The plaza is getting crowded. Its about an hour before the race is to start and we are forced to get up from our spots on the ground lest we get trampled by the pressing masses. Large contingents of fans from each contrada are concentrated in various regions of the inner plaza, and they sporadically erupt in loud bouts of cheering. The energy of the spectators seems to reverberate through the crowd like waves on a turbulent sea. Back and forth go the chants, each contrada doubtlessly pronouncing their superiority while hurling disparaging insults at their rival neighborhoods. Though our paltry grasp of Italian limited our comprehension, it didn’t stop us from taking part and throwing in a few cheers of our own for good measure- Jake’s recent submersion in English Premier League football helped with that. Kacey and I of course where rooting for the Fish contrada, while Jackie threw her lot in with the Shells, and Jake, Meg and Pat chose the Elephants for their banner.
The tension of anticipation in the crowd seemed to grow with every passing minute, and it was hard to guess what would happen next. The cheers got louder as a troop of Italian dragoons trotted on to the track with military precision, and they made their way around the oval in a stately parade. Then, without warning they started to gallop at speed- it was a full on cavalry charge! They rushed around the track with reckless abandon, swords drawn and thrust before them ready for the attack. I am not really familiar with Italy’s military success throughout history, but I can say I think it would be very hard to stand one’s ground when presented with the business end of those charging sabers- if they didn’t win a few battles using this tactic, I don’t know what they did wrong.
The cavalry made a last pass, and exited the Piazza through a side alley. A minute later a giant door opened at the front of the town hall, and the crowd erupted in noise. One by one the horses, with riders colorfully costumed, proceeded out the door onto the track, where an official handed them a traditional, but rather odd, riding crop- a dried bull’s phallus. Depending on the temperament of the crowd, waves of supporting cheers or outbreaks of derisive whistling followed the riders as they made their way 180 degrees around the course to the starting line.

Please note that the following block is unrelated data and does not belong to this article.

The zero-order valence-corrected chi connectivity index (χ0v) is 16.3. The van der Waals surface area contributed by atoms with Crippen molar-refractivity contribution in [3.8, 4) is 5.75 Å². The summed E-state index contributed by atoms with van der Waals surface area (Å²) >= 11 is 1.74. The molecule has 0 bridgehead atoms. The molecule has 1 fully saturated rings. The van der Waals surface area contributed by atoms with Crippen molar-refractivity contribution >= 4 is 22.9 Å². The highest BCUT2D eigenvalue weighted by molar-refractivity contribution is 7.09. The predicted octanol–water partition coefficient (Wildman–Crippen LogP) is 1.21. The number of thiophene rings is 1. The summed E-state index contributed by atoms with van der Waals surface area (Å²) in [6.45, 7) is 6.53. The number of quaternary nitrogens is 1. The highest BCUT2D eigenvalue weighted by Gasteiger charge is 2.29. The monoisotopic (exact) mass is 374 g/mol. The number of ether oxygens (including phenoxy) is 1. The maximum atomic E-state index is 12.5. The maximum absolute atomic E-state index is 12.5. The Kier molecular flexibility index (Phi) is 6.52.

The start of the race is handled in a peculiar way: nine of the ten contestants line up abreast a heavy rope stretched taught across the track, while the tenth rider holds back behind the pack walking his horse in endless circles. The start is totally dependent on him- at his leisure he may bolt towards the line without warning, hopefully catching the other riders unawares. This action signals the start of the race- the rope is immediately dropped while simultaneously a cannon blast sounds, and the horses are off. Of course, there are many false starts and resets, brought on by the anxious and bothered disposition of the nine waiting horses, whose riders try lamely to keep them in line, while the whole situation is aggravated by the relentless feints and fake starts of the tenth horse. Eventually, after about 30 minutes of this tomfoolery in our case, there was a clean start, and the horses truly were off!
From our position in the crowd, it was difficult to see much more than the colorful helmets of the riders go zipping by, over the heads of the spectators in front of us. Even so, I have to admit that I had a better vantage than most due to my height- poor Kacey, Jackie and Meg- they could barely see anything at all! But it didn’t matter too much- you could feel the horses as they raced by, the pounding of their hooves, and the collective surge of the crowd craning their necks to get a view.
Our blue and white Fish horse got out to a good start, but was over taken a few turns in. After the third lap, with at least one rider thrown off, it was a close match between the black Wolf and the green Swan… two turns to go and they were neck and neck, one turn left and the Swan takes a slight lead on the outside track, now the last leg, the Wolf is closing, five lengths to go, two, one… and the Swan wins by a nose! The crowd explodes in noise! Hundreds of fans flood onto the track. A mob of Swan supporters scale the woodwork and pluck the Palio banner from its perch next to the town dignitaries. The whole scene is pandemonium, and just like that, we are all Swans, the whole crowd, cheering and celebrating for victory.